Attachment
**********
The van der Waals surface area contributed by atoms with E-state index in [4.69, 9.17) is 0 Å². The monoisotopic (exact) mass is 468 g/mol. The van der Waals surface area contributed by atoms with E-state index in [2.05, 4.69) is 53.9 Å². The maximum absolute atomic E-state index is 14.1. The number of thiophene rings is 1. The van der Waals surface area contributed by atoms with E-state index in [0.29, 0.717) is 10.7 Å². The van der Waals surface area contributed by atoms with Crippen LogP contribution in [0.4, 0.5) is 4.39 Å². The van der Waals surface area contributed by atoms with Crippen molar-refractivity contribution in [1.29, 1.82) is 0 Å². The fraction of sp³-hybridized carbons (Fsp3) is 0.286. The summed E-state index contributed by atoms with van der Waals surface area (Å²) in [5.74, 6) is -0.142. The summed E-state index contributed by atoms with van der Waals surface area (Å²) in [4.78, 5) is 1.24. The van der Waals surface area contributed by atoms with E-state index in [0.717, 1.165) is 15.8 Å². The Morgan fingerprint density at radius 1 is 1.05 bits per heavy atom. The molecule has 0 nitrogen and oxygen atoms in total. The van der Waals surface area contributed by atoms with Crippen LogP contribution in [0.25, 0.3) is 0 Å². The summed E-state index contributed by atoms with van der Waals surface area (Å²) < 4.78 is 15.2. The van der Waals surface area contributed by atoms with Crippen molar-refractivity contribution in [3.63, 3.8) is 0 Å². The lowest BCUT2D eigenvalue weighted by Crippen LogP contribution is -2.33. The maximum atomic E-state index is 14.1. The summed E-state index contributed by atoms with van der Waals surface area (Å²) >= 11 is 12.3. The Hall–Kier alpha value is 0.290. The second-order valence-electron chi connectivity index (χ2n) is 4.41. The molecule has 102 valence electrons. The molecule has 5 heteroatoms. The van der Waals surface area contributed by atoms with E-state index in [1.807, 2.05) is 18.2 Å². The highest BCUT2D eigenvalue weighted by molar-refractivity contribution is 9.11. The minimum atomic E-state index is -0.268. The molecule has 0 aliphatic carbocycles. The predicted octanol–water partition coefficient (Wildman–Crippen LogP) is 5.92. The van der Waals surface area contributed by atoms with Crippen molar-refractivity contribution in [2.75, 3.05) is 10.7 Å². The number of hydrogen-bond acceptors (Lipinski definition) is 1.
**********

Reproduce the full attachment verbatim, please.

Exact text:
The van der Waals surface area contributed by atoms with E-state index in [4.69, 9.17) is 0 Å². The monoisotopic (exact) mass is 468 g/mol. The van der Waals surface area contributed by atoms with E-state index in [2.05, 4.69) is 53.9 Å². The maximum absolute atomic E-state index is 14.1. The number of thiophene rings is 1. The van der Waals surface area contributed by atoms with E-state index in [0.29, 0.717) is 10.7 Å². The van der Waals surface area contributed by atoms with Crippen LogP contribution in [0.4, 0.5) is 4.39 Å². The van der Waals surface area contributed by atoms with Crippen molar-refractivity contribution in [1.29, 1.82) is 0 Å². The fraction of sp³-hybridized carbons (Fsp3) is 0.286. The summed E-state index contributed by atoms with van der Waals surface area (Å²) in [5.74, 6) is -0.142. The summed E-state index contributed by atoms with van der Waals surface area (Å²) in [4.78, 5) is 1.24. The van der Waals surface area contributed by atoms with E-state index in [0.717, 1.165) is 15.8 Å². The Morgan fingerprint density at radius 1 is 1.05 bits per heavy atom. The molecule has 0 nitrogen and oxygen atoms in total. The van der Waals surface area contributed by atoms with Crippen LogP contribution in [0.25, 0.3) is 0 Å². The summed E-state index contributed by atoms with van der Waals surface area (Å²) < 4.78 is 15.2. The van der Waals surface area contributed by atoms with Crippen molar-refractivity contribution in [3.63, 3.8) is 0 Å². The lowest BCUT2D eigenvalue weighted by Crippen LogP contribution is -2.33. The maximum atomic E-state index is 14.1. The summed E-state index contributed by atoms with van der Waals surface area (Å²) >= 11 is 12.3. The Hall–Kier alpha value is 0.290. The second-order valence-electron chi connectivity index (χ2n) is 4.41. The molecule has 102 valence electrons. The molecule has 5 heteroatoms. The van der Waals surface area contributed by atoms with E-state index in [1.807, 2.05) is 18.2 Å². The highest BCUT2D eigenvalue weighted by molar-refractivity contribution is 9.11. The minimum atomic E-state index is -0.268. The molecule has 0 aliphatic carbocycles. The predicted octanol–water partition coefficient (Wildman–Crippen LogP) is 5.92. The van der Waals surface area contributed by atoms with Crippen molar-refractivity contribution in [2.75, 3.05) is 10.7 Å². The number of hydrogen-bond acceptors (Lipinski definition) is 1.